Epic-Farnborough partnership goes awry
A two-year-old, previously undisclosed partnership between Epic Aircraft parent Aircraft Investor Resources (AIR) and Farnborough Aircraft Corp. Ltd. (FACL) has ended in legal action and bitter recriminations. The companies had been cooperating in the joint development of their respective Epic LT and Farnborough F1 turboprop-single designs.
UK-based FACL is suing AIR of Las Vegas and its CEO, Rick Schrameck, for up to $100 million in damages, alleging that AIR has failed to honor the terms of the two companies’ September 2003 design, development, construction and certification (DDCC) agreement. In particular, FACL alleges that AIR failed to deliver the F1 prototypes that FACL paid it to help build and that AIR has sought to extract additional, unjustified payments from FACL by threatening to destroy the first prototype aircraft and associated tooling.
Under the terms of the DDCC contract, the companies agreed to develop the Epic LT in parallel with the ostensibly similar F1. The intention was that the Epic LT would be offered as a kit-built model under an experimental certificate, while the F1 would have a slightly larger cabin at FACL’s option and be built to higher specifications to achieve full type certification.
Separately, AIR is attempting to use legal action in the U.S. to try to break up the fledgling joint venture between FACL and Abu Dhabi-based Gulf Aircraft Maintenance Company (Gamco) to develop the F1 under the new name Kestrel JP100. In November, Gamco and FACL signed a memorandum of understanding (MOU) at the Dubai airshow to form the Gulf Aircraft Partnership.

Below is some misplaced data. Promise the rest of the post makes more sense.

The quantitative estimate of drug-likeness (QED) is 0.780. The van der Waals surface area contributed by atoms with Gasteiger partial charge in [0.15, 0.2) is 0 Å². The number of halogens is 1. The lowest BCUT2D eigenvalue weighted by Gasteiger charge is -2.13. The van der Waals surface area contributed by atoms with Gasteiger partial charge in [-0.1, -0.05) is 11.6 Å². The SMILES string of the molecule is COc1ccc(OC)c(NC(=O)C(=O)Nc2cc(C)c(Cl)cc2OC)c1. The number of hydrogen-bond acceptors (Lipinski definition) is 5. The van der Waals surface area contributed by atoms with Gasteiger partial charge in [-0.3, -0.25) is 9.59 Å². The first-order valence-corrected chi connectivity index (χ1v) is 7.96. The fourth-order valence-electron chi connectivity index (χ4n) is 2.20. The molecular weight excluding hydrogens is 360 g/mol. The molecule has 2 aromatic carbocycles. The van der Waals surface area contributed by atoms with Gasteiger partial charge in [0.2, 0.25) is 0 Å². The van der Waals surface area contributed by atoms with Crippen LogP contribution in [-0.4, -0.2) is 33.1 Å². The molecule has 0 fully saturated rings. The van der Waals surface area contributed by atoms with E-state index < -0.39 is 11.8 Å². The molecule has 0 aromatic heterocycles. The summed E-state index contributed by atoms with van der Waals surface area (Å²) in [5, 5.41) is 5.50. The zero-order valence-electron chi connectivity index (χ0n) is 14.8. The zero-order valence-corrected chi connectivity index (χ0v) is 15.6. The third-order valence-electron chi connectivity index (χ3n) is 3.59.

AIR filed a counter- suit after the MOU was announced to sue Gamco, alleging that it would be misappropriating its intellectual property by developing the F1 with FACL. However, the papers have not yet been served. AIN has been told that Gamco has since suspended its proposed partnership with FACL, although the two companies are still in dialogue over the situation.
The Federal Circuit Court in Eugene, Ore., on January 31 was due to hold an injunction hearing filed by FACL seeking to force AIR and Schrameck to hand over the F1 prototype, along with all associated designs, components and tooling. Meanwhile, the wider case of alleged breaches of the original DDCC agreement is due to go to court arbitration over the next few weeks.
Under the terms of the DDCC deal, FACL agreed to pay AIR $1.2 million for the F1 prototype, with this figure to increase to $1.34 million if the aircraft was subsequently to be built to an accelerated timetable, which was the case. In court papers filed in November, FACL claims that it has already paid AIR some $1.638 million and it complains that AIR has repeatedly sought to invoice it for additional sums that are not properly supported by detailed receipts, bringing the total claimed to more than $2 million. For example, according to FACL, AIR’s original estimate for the tooling that would be required to build the F1 prototype was $350,000 and yet it subsequently sought to bill for more than $1 million.